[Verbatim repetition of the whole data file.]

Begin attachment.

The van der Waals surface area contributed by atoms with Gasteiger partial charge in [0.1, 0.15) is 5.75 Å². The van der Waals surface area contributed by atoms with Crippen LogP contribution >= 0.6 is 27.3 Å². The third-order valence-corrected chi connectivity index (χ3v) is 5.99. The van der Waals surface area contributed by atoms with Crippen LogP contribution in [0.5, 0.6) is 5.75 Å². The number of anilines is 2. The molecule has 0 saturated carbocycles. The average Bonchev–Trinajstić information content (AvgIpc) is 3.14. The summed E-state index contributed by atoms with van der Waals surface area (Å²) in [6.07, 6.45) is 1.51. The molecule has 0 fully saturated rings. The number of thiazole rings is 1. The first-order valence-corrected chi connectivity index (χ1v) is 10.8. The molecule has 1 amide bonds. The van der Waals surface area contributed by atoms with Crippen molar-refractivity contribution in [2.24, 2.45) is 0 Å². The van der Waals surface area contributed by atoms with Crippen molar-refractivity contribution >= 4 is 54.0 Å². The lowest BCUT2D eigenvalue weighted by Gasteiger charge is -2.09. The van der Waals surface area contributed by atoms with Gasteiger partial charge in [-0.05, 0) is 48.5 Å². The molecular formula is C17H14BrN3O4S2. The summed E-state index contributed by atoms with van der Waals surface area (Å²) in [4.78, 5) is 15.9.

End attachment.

The van der Waals surface area contributed by atoms with Gasteiger partial charge in [0.1, 0.15) is 5.75 Å². The van der Waals surface area contributed by atoms with Crippen LogP contribution >= 0.6 is 27.3 Å². The third-order valence-corrected chi connectivity index (χ3v) is 5.99. The van der Waals surface area contributed by atoms with Crippen LogP contribution in [0.5, 0.6) is 5.75 Å². The number of anilines is 2. The molecule has 0 saturated carbocycles. The average Bonchev–Trinajstić information content (AvgIpc) is 3.14. The summed E-state index contributed by atoms with van der Waals surface area (Å²) in [6.07, 6.45) is 1.51. The molecule has 0 fully saturated rings. The number of thiazole rings is 1. The first-order valence-corrected chi connectivity index (χ1v) is 10.8. The molecule has 1 amide bonds. The van der Waals surface area contributed by atoms with Crippen molar-refractivity contribution in [2.24, 2.45) is 0 Å². The van der Waals surface area contributed by atoms with Crippen molar-refractivity contribution >= 4 is 54.0 Å². The lowest BCUT2D eigenvalue weighted by Gasteiger charge is -2.09. The van der Waals surface area contributed by atoms with Gasteiger partial charge in [-0.05, 0) is 48.5 Å². The molecular formula is C17H14BrN3O4S2. The summed E-state index contributed by atoms with van der Waals surface area (Å²) in [4.78, 5) is 15.9.